I find myself reading a lot of fantasy lately that feel like they were taken directly from a dungeon master’s manifest for a Dungeons&Dragons game between friends. I’m not saying that’s a bad thing, I’m just not really sure how I ended up reading so many books with that same feel over the course of a relatively short time. But I digress. “Road of the Lost”, you guessed it, is a fantasy sword and sorcery book that follows three characters as they battle against dark elves and their Ogre warriors in an attempt to recover the fabled crystals that will save the forest. You’ve got Templars and Sylvan Elves, and Dark Elves, the Seelie Court, and a bunch of gods all invested in this trio and moving them about like chess pieces from one battle to the next all while the author builds a world for a long standing series. Unfortunately, that seemed to be the primary focus of this first book: build the world and they will come.
Have you ever wondered what it’d be like if Wonderland was real? If the story by Lewis Caroll was just a poor retelling of a traumatized princesses’ desperation to hold on to her memories regarding the home she had to flee, and has no idea how to return to? That’s precisely what “The Looking Glass Wars” is all about. Using Caroll’s narration style and twisting his world, Beddor brings to life an alternate telling of “Through the Looking Glass” where Alice is actually Alyss Heart, next in line to the throne, and her aunt Redd (The Red Queen) has been driven mad with lust for power and brutally wrestles control from the young princess. Mad Hatter is not a riddle loving tea addict, but an elite bodyguard for Alyss known as Hatter Madigan. The Cheshire Cat is now a shape shifting assassin known as The Cat, and the magic of Wonderland is based on the powerful imagination of its rulers. It’s really rather clever in terms of retellings with wonderfully dark twists that are perhaps more suitable for older fans of Alice in Wonderland, who aren’t so purist in their love that they won’t mind the liberties Beddor takes.
“The Guardians Crest” is the third book in the “Guardians of Zion” series, and like the previous book, this particular volume makes the most sense if read in order, so you know the players etc. If you haven’t read the first two books, go do that now and then come back to this review, as there might be some mild spoilers for those books lurking in this review. Now, as is customary, the author starts the book with an introduction that 1. Kind of reminds the reader where the heroes left off and 2. Tells you a bit more of what this book is about and a little reasoning as to why Chrobak choose to start the novel the way he did: going back to when Thomas was first discovering his faith and powers. This time, however, we’re focusing on his little sister’s experiences, and the author also explains why he chose to include some of the demons this time. Normally, I’m not a fan of introductions like that because I don’t want someone to tell me what I’m about to read, but, for this book, I appreciated it because it was necessary for one very important reason: we don’t visit Thomas and where book two left off until about half way through this novel.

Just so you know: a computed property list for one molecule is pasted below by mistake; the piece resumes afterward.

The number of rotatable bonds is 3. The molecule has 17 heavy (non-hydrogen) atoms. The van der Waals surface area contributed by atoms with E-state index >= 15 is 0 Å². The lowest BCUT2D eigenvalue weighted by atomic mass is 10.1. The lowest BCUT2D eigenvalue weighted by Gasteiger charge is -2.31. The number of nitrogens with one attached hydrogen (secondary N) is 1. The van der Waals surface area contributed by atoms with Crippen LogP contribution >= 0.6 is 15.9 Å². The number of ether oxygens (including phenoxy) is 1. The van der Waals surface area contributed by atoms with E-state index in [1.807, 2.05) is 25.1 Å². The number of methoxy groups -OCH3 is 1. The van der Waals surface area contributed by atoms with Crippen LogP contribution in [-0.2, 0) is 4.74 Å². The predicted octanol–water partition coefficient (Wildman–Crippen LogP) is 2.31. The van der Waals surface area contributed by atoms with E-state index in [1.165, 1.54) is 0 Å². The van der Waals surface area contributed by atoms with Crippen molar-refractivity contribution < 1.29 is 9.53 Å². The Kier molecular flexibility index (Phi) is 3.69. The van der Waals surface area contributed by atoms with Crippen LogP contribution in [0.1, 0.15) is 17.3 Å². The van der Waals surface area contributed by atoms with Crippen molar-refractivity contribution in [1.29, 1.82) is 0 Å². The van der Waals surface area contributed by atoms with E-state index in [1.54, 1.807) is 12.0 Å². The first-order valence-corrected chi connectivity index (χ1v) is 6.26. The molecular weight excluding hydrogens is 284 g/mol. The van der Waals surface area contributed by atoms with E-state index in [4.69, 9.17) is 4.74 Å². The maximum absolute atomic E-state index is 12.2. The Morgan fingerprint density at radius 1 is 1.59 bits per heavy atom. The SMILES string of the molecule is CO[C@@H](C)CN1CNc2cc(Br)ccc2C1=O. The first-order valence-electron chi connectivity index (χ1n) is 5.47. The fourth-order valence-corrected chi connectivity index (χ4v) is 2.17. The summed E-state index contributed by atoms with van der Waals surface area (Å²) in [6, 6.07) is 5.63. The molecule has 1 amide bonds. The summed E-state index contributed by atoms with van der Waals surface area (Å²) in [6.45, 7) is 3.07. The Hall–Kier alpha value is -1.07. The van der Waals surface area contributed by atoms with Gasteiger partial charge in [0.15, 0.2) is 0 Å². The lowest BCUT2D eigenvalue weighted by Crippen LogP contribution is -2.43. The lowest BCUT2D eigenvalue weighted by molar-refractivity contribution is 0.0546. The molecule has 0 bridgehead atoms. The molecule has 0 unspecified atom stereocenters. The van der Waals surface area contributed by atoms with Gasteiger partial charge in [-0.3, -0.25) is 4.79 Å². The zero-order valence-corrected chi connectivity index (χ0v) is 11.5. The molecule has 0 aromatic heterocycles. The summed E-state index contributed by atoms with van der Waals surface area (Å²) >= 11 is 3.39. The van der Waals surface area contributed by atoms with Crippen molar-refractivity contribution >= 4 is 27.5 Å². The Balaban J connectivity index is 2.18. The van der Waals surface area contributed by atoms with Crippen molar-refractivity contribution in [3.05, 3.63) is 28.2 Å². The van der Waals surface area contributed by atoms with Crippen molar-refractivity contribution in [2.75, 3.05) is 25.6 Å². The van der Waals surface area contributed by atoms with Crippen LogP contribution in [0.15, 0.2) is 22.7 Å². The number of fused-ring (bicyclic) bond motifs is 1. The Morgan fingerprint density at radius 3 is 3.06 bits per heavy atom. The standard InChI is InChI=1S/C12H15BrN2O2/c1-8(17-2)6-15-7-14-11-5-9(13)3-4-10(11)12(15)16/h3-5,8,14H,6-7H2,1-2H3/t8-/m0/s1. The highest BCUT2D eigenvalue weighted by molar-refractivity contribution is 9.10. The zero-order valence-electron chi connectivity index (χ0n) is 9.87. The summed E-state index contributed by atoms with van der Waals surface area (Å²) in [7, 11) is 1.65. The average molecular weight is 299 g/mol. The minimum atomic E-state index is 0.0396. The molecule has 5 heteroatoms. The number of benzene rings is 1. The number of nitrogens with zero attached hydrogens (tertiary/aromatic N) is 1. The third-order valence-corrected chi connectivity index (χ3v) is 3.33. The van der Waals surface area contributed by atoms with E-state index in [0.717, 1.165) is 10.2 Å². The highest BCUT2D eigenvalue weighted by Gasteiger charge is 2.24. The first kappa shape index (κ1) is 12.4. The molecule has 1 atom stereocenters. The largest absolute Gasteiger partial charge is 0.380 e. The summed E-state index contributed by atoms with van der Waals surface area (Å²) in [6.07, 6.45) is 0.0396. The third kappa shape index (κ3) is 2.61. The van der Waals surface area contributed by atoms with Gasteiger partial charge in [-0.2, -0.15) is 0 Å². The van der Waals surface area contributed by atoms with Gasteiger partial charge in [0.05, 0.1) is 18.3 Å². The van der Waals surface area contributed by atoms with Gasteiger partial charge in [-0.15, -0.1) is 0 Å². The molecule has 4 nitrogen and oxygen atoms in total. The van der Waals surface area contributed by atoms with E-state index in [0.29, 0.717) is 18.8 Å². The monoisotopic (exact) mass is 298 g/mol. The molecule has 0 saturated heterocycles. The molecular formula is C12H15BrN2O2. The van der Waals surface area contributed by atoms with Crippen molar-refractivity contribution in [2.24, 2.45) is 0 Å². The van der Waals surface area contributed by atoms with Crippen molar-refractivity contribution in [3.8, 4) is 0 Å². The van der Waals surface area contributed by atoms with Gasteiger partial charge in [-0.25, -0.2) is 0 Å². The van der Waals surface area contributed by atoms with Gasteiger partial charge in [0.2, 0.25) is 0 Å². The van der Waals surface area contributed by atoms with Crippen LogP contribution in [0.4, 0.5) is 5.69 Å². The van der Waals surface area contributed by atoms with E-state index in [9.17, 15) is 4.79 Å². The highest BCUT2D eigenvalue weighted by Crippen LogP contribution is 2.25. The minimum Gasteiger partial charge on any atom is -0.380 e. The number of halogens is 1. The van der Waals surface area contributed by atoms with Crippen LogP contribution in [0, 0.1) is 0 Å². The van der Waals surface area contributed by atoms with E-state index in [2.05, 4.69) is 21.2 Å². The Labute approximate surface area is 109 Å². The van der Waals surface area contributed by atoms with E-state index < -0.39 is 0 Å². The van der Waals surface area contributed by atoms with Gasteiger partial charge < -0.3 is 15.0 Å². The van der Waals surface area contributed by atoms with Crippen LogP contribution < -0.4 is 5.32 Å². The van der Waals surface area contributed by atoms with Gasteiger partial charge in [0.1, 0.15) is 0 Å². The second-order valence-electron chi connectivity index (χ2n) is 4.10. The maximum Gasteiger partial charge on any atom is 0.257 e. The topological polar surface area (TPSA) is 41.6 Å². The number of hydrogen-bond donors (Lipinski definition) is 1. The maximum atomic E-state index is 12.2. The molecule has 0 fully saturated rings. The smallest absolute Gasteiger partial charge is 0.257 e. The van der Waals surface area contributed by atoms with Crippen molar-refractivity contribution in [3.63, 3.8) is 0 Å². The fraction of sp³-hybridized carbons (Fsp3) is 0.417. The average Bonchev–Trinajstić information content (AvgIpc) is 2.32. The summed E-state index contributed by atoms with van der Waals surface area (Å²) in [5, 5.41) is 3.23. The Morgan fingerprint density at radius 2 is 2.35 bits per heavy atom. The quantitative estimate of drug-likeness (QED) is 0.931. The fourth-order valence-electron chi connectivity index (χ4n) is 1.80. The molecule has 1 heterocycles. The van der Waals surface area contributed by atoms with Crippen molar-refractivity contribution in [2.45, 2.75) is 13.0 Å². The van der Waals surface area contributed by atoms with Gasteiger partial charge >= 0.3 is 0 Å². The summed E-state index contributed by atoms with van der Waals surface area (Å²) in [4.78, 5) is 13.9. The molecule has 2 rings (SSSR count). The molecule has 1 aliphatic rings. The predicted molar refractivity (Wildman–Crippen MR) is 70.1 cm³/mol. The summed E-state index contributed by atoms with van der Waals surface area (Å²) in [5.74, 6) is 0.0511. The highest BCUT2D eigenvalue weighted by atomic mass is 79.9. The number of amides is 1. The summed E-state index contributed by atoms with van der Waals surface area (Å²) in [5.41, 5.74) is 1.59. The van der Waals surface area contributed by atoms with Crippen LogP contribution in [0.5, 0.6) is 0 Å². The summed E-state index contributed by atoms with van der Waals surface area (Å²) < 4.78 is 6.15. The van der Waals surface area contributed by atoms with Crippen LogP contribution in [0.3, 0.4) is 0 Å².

What a ride! Caligation is the name of the town—city? Let’s go with city—that Ripley Mason, our MC, finds himself mysteriously in after a terrible car accident. Struggling to understand how he got there and how to leave, Ripley starts wandering deeper into the city where he finds everyone has an effigia—think animal familiar—and some of the people are very much like vampires, while others are pretty much shapeshifters, and then others can manipulate a certain natural element, while others are just boring humans, but with the animal, of course. Everything is new and strange, and unfamiliar to Ripley who just wants to LEAVE, but can’t figure out HOW, and neither can anyone else he encounters in this strange place. Which lands Ripley in a metric ton of trouble as he inadvertently gets himself mixed up with the underground gangs in his quest to figure out what’s going on, and how he can get out of Caligation before it kills him.
“Unsanctioned Eyes” was like watching an action movie, but you know, reading. It’s got flavors that reminded me of “The Bourne Identity” but also solid military drama. Except from the “wrong” side of the aisle. Our main character, Quinn, does not work for the good guys. She is, in fact, a terrorist. She has reasons (which are kind of teased at towards the end of the novel) but the first book in the Dragonfly series is about Quinn’s character arc. The synopsis doesn’t really give a great idea of what you’re stepping into when you pick up Merritt’s book, so humor me as I try to elaborate, while staying far away from spoilers. You see “Unsanctioned Eyes” is the story of how Quinn, a top assassin working for a radical organization, finds herself in the precarious position of no longer being able to trust her handlers and the series of events that lead to that distrust. It’s how when one bad mission has her taking a hostage she wasn’t meant to keep has her questioning if the people she works for actually care about her life, and if she can continue on in the organization once she starts remembering the person she was before she became the Dragonfly.
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